A car salesman who had recently returned to a dealership after a
five-year break in his employment was still entitled to relief under
the Family and Medical Leave Act, the 1st U.S. Circuit Court of
Appeals has found in a case of first impression.
The defendant car dealership argued that the salesman had only
been back to work for seven months when he went out on medical
leave, and thus he did not satisfy the statutory requirement of
being employed by the same employer for at least 12 months.
But the 1st Circuit disagreed and reversed a lower court
Judge Sandra L. Lynch, writing for the court, ruled that the
salesman was an "eligible employee" under the statute and concluded
that his time spent away from the dealership did not prevent him
from including earlier periods of employment to meet the 12-month
Lynch added: "We hold that the (law) itself is ambiguous as to
whether previous periods of employment count toward the 12-month
requirement, but regulations promulgated by the United States
Department of Labor establish that previous periods of employment do
The 17-page decision is Rucker v. Lee Holding Company, Lawyers
Weekly No. 01-391-06.
Allan K. Townsend of Maine represented the plaintiff salesman,
and Elizabeth J. Ernst, also of Maine, was counsel for the defendant
From 1994 to 1999, plaintiff Kenneth Rucker worked as a car
salesman for the defendant, Lee Auto Malls in Maine.
He left the dealership in 1999 and had no further affiliation
with the company until June 2004, when he returned to work there.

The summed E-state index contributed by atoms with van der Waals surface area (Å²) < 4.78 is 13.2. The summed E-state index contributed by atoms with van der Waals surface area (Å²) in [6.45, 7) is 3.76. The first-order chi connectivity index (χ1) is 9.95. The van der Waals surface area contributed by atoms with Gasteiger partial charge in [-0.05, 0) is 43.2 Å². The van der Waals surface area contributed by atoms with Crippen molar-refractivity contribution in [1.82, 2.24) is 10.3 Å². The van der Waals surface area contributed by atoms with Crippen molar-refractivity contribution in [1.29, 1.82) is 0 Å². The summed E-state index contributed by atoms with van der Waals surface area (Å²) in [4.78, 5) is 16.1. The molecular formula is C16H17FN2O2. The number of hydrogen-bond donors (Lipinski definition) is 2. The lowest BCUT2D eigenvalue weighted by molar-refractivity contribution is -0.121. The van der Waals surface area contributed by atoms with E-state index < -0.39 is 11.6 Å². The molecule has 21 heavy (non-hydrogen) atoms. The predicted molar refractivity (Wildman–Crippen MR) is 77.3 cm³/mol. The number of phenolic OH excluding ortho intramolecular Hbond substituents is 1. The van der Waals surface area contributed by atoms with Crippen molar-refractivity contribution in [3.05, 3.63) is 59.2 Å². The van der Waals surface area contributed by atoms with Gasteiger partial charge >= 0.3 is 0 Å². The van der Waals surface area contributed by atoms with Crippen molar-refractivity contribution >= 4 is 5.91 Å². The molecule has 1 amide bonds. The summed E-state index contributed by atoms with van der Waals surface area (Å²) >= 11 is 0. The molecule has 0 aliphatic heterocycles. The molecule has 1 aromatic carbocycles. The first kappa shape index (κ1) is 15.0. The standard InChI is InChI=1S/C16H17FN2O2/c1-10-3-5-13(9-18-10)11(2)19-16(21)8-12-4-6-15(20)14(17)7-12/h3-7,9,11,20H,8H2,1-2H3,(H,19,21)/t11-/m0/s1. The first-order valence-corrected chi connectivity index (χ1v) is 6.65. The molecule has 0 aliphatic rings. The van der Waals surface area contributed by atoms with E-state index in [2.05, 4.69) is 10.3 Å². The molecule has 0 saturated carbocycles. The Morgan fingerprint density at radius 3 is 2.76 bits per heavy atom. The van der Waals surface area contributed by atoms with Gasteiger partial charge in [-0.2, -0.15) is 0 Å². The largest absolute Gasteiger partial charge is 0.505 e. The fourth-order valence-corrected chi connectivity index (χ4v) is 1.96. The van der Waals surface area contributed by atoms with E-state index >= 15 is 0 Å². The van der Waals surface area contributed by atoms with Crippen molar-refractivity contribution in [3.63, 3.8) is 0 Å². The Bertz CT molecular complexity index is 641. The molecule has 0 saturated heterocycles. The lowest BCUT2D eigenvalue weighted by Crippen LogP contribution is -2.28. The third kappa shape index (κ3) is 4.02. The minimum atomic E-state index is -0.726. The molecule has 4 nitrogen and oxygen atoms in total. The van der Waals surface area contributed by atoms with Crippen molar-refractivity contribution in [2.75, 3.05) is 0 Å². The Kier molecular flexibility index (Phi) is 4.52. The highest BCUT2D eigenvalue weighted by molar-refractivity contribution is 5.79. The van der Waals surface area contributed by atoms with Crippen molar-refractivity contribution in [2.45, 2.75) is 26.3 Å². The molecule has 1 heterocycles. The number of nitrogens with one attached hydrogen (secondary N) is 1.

About seven months after resuming his employment, the plaintiff
ruptured a disc in his back and began receiving medical treatment.
At various times, the pain prevented him from working. As a result,
he was required to take time off and went on medical leave.
In March 2005, the dealership terminated his employment. At that
point, the plaintiff's injury had caused him to miss a total of 13
days of work and he was still out on medical leave.
In January 2006, he filed a complaint in U.S District Court in
Maine alleging that the dealership had fired him for taking medical
leave in violation of the FMLA.
A District Court judge granted a motion to dismiss filed by the
dealership after concluding that the salesman could not combine his
previous period of employment with his more recent term and thus
could not satisfy the statute's 12-month employment requirement.
In reversing the lower court's decision and ruling in the
salesman's favor, Lynch wrote that the legislative intent of the
statute was unclear and that the issue before the court was whether
the salesman, at the time he took medical leave, was an eligible